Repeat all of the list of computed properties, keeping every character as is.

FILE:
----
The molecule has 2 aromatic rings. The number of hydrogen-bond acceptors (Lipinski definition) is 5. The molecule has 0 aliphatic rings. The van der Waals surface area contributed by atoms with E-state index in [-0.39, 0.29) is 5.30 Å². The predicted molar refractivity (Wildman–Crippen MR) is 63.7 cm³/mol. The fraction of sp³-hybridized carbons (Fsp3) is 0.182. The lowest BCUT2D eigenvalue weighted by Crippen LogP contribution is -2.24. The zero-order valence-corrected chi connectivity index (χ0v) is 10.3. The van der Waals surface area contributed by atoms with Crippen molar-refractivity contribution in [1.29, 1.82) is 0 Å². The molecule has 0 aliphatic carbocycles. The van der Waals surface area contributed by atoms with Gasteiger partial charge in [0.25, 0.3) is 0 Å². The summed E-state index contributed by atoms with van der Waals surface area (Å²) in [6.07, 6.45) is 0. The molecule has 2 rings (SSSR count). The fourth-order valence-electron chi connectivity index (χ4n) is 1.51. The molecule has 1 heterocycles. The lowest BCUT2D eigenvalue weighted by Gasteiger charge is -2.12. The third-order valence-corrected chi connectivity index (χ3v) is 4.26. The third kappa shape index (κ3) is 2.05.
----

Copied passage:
The molecule has 2 aromatic rings. The number of hydrogen-bond acceptors (Lipinski definition) is 5. The molecule has 0 aliphatic rings. The van der Waals surface area contributed by atoms with E-state index in [-0.39, 0.29) is 5.30 Å². The predicted molar refractivity (Wildman–Crippen MR) is 63.7 cm³/mol. The fraction of sp³-hybridized carbons (Fsp3) is 0.182. The lowest BCUT2D eigenvalue weighted by Crippen LogP contribution is -2.24. The zero-order valence-corrected chi connectivity index (χ0v) is 10.3. The van der Waals surface area contributed by atoms with Crippen molar-refractivity contribution in [1.29, 1.82) is 0 Å². The molecule has 0 aliphatic carbocycles. The van der Waals surface area contributed by atoms with Gasteiger partial charge in [0.25, 0.3) is 0 Å². The summed E-state index contributed by atoms with van der Waals surface area (Å²) in [6.07, 6.45) is 0. The molecule has 2 rings (SSSR count). The fourth-order valence-electron chi connectivity index (χ4n) is 1.51. The molecule has 1 heterocycles. The lowest BCUT2D eigenvalue weighted by Gasteiger charge is -2.12. The third-order valence-corrected chi connectivity index (χ3v) is 4.26. The third kappa shape index (κ3) is 2.05.